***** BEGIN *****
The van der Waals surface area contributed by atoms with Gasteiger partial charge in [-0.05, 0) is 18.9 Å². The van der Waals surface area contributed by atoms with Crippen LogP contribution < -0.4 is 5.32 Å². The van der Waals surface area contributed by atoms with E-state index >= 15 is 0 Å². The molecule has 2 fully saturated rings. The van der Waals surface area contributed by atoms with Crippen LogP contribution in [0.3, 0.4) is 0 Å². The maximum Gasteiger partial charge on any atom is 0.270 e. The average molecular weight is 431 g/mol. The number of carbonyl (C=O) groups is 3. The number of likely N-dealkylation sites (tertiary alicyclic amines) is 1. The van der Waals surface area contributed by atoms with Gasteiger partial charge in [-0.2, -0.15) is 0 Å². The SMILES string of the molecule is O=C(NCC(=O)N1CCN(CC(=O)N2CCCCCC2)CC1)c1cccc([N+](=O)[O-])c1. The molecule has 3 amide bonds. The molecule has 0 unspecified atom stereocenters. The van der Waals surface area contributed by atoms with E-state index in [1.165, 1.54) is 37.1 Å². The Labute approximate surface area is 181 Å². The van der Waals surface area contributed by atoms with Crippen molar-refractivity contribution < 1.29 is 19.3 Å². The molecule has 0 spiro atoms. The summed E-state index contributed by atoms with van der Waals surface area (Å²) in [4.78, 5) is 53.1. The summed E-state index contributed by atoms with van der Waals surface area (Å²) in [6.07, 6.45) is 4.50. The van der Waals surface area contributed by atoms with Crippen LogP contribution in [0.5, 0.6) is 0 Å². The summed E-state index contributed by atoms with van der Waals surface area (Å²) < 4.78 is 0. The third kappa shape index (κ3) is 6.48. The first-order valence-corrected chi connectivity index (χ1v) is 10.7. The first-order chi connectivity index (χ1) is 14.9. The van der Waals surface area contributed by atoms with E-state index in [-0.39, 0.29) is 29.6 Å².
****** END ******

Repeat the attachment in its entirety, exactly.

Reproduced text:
The van der Waals surface area contributed by atoms with Gasteiger partial charge in [-0.05, 0) is 18.9 Å². The van der Waals surface area contributed by atoms with Crippen LogP contribution < -0.4 is 5.32 Å². The van der Waals surface area contributed by atoms with E-state index >= 15 is 0 Å². The molecule has 2 fully saturated rings. The van der Waals surface area contributed by atoms with Crippen LogP contribution in [0.3, 0.4) is 0 Å². The maximum Gasteiger partial charge on any atom is 0.270 e. The average molecular weight is 431 g/mol. The number of carbonyl (C=O) groups is 3. The number of likely N-dealkylation sites (tertiary alicyclic amines) is 1. The van der Waals surface area contributed by atoms with Gasteiger partial charge in [-0.2, -0.15) is 0 Å². The SMILES string of the molecule is O=C(NCC(=O)N1CCN(CC(=O)N2CCCCCC2)CC1)c1cccc([N+](=O)[O-])c1. The molecule has 3 amide bonds. The molecule has 0 unspecified atom stereocenters. The van der Waals surface area contributed by atoms with E-state index in [1.165, 1.54) is 37.1 Å². The Labute approximate surface area is 181 Å². The van der Waals surface area contributed by atoms with Crippen molar-refractivity contribution < 1.29 is 19.3 Å². The molecule has 0 spiro atoms. The summed E-state index contributed by atoms with van der Waals surface area (Å²) in [4.78, 5) is 53.1. The summed E-state index contributed by atoms with van der Waals surface area (Å²) in [6.07, 6.45) is 4.50. The van der Waals surface area contributed by atoms with Crippen LogP contribution in [0.5, 0.6) is 0 Å². The summed E-state index contributed by atoms with van der Waals surface area (Å²) < 4.78 is 0. The third kappa shape index (κ3) is 6.48. The first-order valence-corrected chi connectivity index (χ1v) is 10.7. The first-order chi connectivity index (χ1) is 14.9. The van der Waals surface area contributed by atoms with E-state index in [-0.39, 0.29) is 29.6 Å².